Review by Frank Plowright
It’s taken a fair while, but with Original Sin, for those who care about such matters, we’re finally given an explanation about how it was that Star Lord was alive and well at the start of this series. He’d been presumed to have sacrificed himself to spare the universe the scourge of Thanos, yet not only is he back, so is Thanos. As with much of this series, the answer disappoints, and given the elements in play, it’s a pretty simple matter to negate.
It’s further the case that the fashion in which Brian Michael Bendis chooses to present this, narrated in hindsight in unusual manner and with his glib smart-mouthed dialogue, pulls against the emotional content. Not that artist Ed McGuinness is the man to deliver that either. On the other hand if you have what’s largely three chapters of cosmic blasts, massively over-muscled brutes having at each other and repeated smitings, there’s no-one going to provide it like McGuinness. Unlike other pencillers on the series to date, he manages to supply three complete consecutive chapters on his own.
Sometime between last seeing her during The Trial of Jean Grey, and being tied to a chair by Gamora, Star Lord has started an extremely long distance relationship with the X-Men’s Kitty Pryde. As has so often been the case during this series, it happened in another book, Legendary Star Lord, to be precise. The pages in which Kitty Pryde appear serve as little more than an extended joke, the type of patter Bendis can knock off in his sleep by now, but it’s not a very good joke. Rather than confusing readers again with material that occurred elsewhere, the narrative bridge the scene supplies could easily have been substituted by other material.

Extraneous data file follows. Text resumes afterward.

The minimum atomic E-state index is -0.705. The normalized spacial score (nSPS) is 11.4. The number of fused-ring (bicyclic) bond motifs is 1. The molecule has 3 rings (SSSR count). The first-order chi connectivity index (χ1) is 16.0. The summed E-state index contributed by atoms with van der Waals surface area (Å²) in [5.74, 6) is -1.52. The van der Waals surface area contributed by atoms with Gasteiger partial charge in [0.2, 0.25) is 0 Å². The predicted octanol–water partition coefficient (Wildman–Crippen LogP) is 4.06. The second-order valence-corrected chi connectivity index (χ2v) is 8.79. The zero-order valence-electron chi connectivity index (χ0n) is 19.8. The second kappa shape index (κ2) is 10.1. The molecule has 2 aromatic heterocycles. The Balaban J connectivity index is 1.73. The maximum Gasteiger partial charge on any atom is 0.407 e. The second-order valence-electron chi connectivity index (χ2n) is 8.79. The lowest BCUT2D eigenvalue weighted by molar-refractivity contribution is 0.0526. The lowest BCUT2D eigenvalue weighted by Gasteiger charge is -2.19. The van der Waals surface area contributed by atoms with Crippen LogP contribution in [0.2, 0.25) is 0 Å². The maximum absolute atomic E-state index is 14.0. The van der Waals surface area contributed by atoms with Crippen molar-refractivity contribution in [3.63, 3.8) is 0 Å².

And look, here’s Venom, supposedly part of the team, yet only seen for a page since the middle of Guardians Disassembled. “We’ve been looking all over the Galaxy for you” says Gamora, barely credibly, in the manner of a mother admonishing a child located in the mall toy shop.
Valerio Schiti takes over for the second tale collected here, except for a Captain Marvel interlude drawn by David Lopez, and he has that slick and busy European style. It’s technically good, but hardly dynamic. That’s a shame, as this half of the book is the best Guardians story other than their teaming with the X-Men. The Venom symbiote hosted by Flash Thompson takes centre stage in a tale that makes sense of its rather random origin, and there’s a considerable change by the end. Not least for Star Lord in a final page shocker. The consequences are examined in Through the Looking Glass.